Interested in buying BW

(SeaJay) #1

Hi all,

Not sure where to post this so I’ll chance my arm here.

I’m interested in the BW rpg but I’m not sure which is the latest edition. I’ve heard one was recently released. Is there a way to determine if I’m buying the correct (i.e. latest) BW edition, what should I look out for? Also, when will it be released in the UK?

Thanks all.

(Agnelcow) #2

Hi Ranger! Welcome to the wheel!

The most up-to-date edition is Burning Wheel Gold Revised. That’s the one that you’ll see in the BWHQ web store.

The “revised” part of the title isn’t on the spine but is on the front cover, under “Fantasy Roleplaying Game”. It’s also identifiable by the red cover with gold wheel design (as opposed to gold with red wheel of the non-revised Burning Wheel Gold).

(SeaJay) #3

That’s great

Thanks Agnelcow!

(SeaJay) #4

So, if I wanted to use BW for Harnworld, or Middle Earth, or Warhammer, or any fantasy setting, and I had loads of pre made adventures, how would BW’s system and philosophy of play, interact with those adventures?

I get the impression that all BW adventures stem from character motivations, which propel the game forward. Wouldn’t pre published adventures with their pre plotted stories fight that? Or can both be integrated?

(owen) #5

It’s not impossible to play Burning Wheel in a defined setting, but it is a lot easier if you’ve got some experience in the system.

The implied setting is essentially Middle Earth (with a touch of Earthsea and historical Earth). The assumption is that you will build the details of the setting around the characters. Using an existing setting works against that organic process somewhat. It’s not that it can’t work, it’s just a bit more challenging. The game wants to put a lot of creative agency in the hands of the players.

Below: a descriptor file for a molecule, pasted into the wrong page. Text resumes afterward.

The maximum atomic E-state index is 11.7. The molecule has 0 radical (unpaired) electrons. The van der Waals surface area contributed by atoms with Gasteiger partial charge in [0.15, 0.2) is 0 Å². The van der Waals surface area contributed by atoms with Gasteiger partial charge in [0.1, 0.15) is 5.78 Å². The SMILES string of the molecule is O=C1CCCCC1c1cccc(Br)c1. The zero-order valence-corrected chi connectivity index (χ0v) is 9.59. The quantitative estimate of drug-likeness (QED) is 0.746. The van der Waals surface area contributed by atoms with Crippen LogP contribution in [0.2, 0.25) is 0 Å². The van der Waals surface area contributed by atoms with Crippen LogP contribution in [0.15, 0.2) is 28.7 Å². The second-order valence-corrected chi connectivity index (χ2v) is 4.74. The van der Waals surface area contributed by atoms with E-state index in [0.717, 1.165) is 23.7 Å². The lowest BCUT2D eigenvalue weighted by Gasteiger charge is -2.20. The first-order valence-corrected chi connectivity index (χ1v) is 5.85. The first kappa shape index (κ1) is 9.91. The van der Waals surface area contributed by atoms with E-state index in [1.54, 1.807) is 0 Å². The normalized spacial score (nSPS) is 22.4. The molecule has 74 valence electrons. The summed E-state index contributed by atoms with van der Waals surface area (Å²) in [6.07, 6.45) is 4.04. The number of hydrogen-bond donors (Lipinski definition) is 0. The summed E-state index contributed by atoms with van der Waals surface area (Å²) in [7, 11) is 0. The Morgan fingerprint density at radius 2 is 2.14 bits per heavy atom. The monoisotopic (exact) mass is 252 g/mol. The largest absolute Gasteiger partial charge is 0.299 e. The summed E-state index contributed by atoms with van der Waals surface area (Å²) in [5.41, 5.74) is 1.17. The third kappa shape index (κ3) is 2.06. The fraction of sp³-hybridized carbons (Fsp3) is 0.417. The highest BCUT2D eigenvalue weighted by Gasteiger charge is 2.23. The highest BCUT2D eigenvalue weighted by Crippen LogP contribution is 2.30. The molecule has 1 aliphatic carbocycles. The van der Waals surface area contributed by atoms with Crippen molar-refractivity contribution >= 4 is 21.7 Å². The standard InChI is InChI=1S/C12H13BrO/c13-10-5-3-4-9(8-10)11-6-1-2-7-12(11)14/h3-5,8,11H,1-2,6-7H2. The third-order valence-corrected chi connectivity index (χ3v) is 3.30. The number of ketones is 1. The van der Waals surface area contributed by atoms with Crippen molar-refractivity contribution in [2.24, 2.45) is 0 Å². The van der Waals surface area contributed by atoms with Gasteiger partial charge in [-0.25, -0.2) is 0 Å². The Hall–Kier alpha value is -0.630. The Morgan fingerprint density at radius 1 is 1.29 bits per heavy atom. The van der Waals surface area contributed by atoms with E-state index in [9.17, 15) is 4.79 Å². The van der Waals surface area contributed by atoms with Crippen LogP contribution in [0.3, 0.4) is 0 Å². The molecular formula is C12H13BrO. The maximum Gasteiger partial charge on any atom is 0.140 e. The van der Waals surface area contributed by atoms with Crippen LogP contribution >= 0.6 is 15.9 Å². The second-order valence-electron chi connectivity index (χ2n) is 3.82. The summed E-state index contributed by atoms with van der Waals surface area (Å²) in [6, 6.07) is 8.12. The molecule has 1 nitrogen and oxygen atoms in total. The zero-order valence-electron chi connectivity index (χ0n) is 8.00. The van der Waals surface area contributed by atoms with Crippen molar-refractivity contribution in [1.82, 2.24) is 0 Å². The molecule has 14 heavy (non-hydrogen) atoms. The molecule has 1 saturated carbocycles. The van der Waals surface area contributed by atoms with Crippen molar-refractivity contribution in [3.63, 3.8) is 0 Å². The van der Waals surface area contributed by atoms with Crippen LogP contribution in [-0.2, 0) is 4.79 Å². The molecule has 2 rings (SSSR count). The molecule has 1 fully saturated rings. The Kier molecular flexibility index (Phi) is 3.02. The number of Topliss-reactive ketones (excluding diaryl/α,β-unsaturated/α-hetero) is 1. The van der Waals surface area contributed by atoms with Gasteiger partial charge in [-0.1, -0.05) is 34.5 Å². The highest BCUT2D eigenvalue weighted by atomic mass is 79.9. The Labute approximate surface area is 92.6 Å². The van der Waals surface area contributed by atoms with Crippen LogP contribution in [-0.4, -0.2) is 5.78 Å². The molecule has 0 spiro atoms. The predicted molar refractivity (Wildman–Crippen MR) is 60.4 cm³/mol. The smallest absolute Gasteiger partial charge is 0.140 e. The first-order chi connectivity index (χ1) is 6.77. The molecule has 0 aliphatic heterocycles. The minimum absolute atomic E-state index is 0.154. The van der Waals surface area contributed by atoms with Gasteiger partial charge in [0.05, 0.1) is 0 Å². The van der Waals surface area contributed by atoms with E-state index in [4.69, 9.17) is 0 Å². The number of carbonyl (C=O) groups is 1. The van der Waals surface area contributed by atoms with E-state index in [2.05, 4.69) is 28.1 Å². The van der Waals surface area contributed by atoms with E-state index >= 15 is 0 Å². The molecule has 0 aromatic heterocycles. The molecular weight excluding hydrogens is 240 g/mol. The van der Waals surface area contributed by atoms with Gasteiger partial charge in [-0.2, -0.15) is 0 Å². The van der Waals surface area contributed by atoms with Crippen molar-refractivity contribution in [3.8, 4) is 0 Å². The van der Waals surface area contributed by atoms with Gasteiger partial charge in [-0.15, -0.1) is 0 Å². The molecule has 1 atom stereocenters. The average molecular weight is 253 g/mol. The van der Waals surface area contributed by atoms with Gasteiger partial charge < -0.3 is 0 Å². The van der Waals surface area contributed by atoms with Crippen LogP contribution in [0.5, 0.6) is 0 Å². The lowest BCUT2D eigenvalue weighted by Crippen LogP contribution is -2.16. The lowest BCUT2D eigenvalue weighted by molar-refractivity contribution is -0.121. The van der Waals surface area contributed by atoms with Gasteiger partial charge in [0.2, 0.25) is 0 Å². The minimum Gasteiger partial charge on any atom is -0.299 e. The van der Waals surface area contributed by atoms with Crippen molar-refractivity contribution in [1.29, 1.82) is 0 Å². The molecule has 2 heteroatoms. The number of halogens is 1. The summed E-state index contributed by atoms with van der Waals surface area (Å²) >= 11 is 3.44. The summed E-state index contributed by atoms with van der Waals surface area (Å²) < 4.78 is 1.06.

As a result, using a setting like Warhammer might lead to a bit of additional work modifying the character creation system. That work is best done by someone familiar with the way the game actually plays. So, you see the barrier there.

If what you want is “kinda-sorta Middle Earth” then I would say yes, 100%, pull the trigger. Once you see how it all fits together you can expand it to your liking, but that is the easiest starting point.

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(Mark Watson) #6

Hiya @Ranger.

I’ve quite frequently run Warhammer stuff in BW.

Yes, BW thrives on character motivation and intent. In game parlance, their BITs* propel them and the story. As a GM, you want to make sure that what they want intersects with the adventures you’re looking to run.

*BITs:
Beliefs - what drives them, the goals they want to achieve (“I will drive the bandits from Sherwood Forest”)
Instincts - what they instinctively do, what habits they have (Always hide a knife)
Traits - prominent aspects of the character (Stubborn, Faith, One-Eyed)

Quite often, it’s either a case of holding onto the core of the adventure lightly or setting up a very strong situation and getting player buy-in to the core conceit of the adventure / campaign.

So, for “Shadows over Bögenhafen”, for instance, you want the characters heavily invested in the events and mysterious happenings, potentially some of them having strong ties to the merchant houses, or their enemies, etc.

In your pitch to the players, you’d ask for them to create characters strongly tied to the town, asking that one (or more) of them write a Belief that puts them at loggerheads with one of the merchant houses. You’d ensure that one of their Relationships cares deeply about (say) the drunken dwarf, you might suggest that one of them have a Relationship with the magistrate, etc.

Given how terrifying (for characters) the Fight! subsystem is, then you’d look to resolve a number of the “filling the time” fights from published scenarios either with a quick dice-roll or by stripping them out.

On the other hand, that big finale fight against that Chaos Sorcerer for the life of their mentor? That’s an awesome thing to get into!

Hrm. Re-reading, I’ve probably jumped a few too many steps ahead, given that you’re looking to potentially buy Burning Wheel.

Can I suggest having a look at the (free PDF) of the Hub and Spokes?

This is the core “loop” of the game, and does a great job of laying it out.

The game (wisely) recommends using pretty much just the Hub and Spokes until you want to dig deeper.

Enjoy!

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(SeaJay) #7

Ok so in a nutshell, be sure to mesh a character’s BITs with the current adventure’s plot?

(Mark Watson) #8

Yes, that’s absolutely the correct approach!

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(SeaJay) #9

Thanks all for the feedback

(AlfredR) #10

Hiya @Ranger! Looks like you got the answers you needed, but I also wanted to offer this if you haven’t seen it: Burning Harn! It’s not 100% up to date with the newest Burning Wheel Gold Revised, but it should honestly be most of the way there.

(SeaJay) #11

Thanks Alfred.

I really like Harnworld so this is a great addition.

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